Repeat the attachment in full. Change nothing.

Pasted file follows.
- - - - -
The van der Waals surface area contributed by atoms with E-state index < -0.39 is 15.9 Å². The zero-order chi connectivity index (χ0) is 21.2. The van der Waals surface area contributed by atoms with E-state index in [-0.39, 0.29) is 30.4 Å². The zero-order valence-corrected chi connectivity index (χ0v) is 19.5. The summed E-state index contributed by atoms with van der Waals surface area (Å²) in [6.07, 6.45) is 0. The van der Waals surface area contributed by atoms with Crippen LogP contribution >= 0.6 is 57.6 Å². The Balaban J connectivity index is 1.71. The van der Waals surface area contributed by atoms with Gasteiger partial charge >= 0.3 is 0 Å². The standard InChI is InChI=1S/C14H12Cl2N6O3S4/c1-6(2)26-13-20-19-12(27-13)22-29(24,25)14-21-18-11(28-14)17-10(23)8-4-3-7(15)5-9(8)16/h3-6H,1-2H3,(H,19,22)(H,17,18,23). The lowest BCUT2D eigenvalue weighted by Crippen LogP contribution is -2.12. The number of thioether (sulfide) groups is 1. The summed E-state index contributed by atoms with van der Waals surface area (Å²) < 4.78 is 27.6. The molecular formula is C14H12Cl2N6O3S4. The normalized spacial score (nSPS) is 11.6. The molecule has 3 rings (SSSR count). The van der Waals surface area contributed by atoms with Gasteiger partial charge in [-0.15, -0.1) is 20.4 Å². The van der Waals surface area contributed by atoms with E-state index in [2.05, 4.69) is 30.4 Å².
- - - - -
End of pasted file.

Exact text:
The van der Waals surface area contributed by atoms with E-state index < -0.39 is 15.9 Å². The zero-order chi connectivity index (χ0) is 21.2. The van der Waals surface area contributed by atoms with E-state index in [-0.39, 0.29) is 30.4 Å². The zero-order valence-corrected chi connectivity index (χ0v) is 19.5. The summed E-state index contributed by atoms with van der Waals surface area (Å²) in [6.07, 6.45) is 0. The van der Waals surface area contributed by atoms with Crippen LogP contribution >= 0.6 is 57.6 Å². The Balaban J connectivity index is 1.71. The van der Waals surface area contributed by atoms with Gasteiger partial charge >= 0.3 is 0 Å². The standard InChI is InChI=1S/C14H12Cl2N6O3S4/c1-6(2)26-13-20-19-12(27-13)22-29(24,25)14-21-18-11(28-14)17-10(23)8-4-3-7(15)5-9(8)16/h3-6H,1-2H3,(H,19,22)(H,17,18,23). The lowest BCUT2D eigenvalue weighted by Crippen LogP contribution is -2.12. The number of thioether (sulfide) groups is 1. The summed E-state index contributed by atoms with van der Waals surface area (Å²) < 4.78 is 27.6. The molecular formula is C14H12Cl2N6O3S4. The normalized spacial score (nSPS) is 11.6. The molecule has 3 rings (SSSR count). The van der Waals surface area contributed by atoms with Gasteiger partial charge in [-0.15, -0.1) is 20.4 Å². The van der Waals surface area contributed by atoms with E-state index in [2.05, 4.69) is 30.4 Å².